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Abstract

Pentachlorophenol (PCP) is a widely used biocide. It is used in buildings as a wood preservative and as a fungicide in finish materials. Exposure of the general population to trace concentrations is routine. PCP has been found in low concentrations in food, indoor air, many common consumer items, and on the surfaces of playground furnishings and other outdoor uses of wood. Human health effects have not been observed in occupants of buildings with low PCP air concentrations. Increased body burdens have been found in occupants of homes where PCP air concentrations were 0.2-0.4 μg/m3 and in office workers where PCP air concentrations were 7-10 μg/m3. Such incidents and the severe toxicity of some commercial PCP contaminants have resulted in efforts to limit population exposures to PCP uses indoors. In a large office building containing PCP-treated timbers, sealing exposed surfaces of treated wood reduced PCP air concentrations from 27 to 5.9 μg/m3. Improved ventilation further reduced air concentrations to 3.2 μg/m3. Increased body burdens have been found in a sample of the building's occupants. Recently, the integrity of the sealant appears to have been destroyed and cracks in the beams have appeared. Further research is necessary to determined the longevity of applied sealants and to establish acceptable limits for indoor PCP concentrations. © 1986.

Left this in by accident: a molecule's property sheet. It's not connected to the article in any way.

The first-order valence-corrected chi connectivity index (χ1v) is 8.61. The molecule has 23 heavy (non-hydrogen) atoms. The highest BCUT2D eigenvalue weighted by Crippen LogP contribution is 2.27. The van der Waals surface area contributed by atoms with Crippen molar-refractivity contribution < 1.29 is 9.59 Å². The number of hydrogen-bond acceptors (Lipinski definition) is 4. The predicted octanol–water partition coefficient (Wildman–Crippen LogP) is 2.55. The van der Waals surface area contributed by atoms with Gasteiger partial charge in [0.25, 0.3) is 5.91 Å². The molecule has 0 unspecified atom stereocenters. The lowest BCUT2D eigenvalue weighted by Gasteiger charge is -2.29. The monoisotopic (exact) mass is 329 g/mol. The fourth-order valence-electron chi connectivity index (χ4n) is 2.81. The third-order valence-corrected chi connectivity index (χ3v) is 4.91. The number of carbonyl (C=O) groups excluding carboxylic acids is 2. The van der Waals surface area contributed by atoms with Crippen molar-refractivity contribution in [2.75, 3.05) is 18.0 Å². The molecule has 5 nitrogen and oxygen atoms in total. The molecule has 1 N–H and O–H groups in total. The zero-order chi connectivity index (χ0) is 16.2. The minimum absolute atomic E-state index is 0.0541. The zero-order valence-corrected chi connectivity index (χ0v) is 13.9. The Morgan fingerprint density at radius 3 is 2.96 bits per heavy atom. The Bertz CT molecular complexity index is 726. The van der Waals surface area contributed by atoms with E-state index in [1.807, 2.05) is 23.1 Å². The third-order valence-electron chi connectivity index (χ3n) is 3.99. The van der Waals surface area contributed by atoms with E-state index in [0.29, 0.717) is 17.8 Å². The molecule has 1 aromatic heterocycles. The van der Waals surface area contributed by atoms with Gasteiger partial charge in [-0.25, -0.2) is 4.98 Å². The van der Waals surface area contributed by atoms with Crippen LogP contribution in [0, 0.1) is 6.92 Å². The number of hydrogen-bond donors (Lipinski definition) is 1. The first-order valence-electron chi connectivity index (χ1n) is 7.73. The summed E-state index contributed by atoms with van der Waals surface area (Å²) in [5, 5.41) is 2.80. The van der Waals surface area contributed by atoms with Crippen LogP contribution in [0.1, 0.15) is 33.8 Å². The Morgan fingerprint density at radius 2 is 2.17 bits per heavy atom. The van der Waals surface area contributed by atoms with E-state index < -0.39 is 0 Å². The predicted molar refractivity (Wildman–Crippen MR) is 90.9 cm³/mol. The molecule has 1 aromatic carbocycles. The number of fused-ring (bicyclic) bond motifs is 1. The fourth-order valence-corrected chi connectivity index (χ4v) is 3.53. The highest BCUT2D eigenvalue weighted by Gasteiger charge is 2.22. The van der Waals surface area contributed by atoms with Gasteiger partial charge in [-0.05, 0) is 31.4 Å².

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Levin, H., & Hahn, J. (1986). Pentachlorophenol in indoor air: Methods to reduce airborne concentrations. Environment International, 12(1–4), 333–341. https://doi.org/10.1016/0160-4120(86)90047-4

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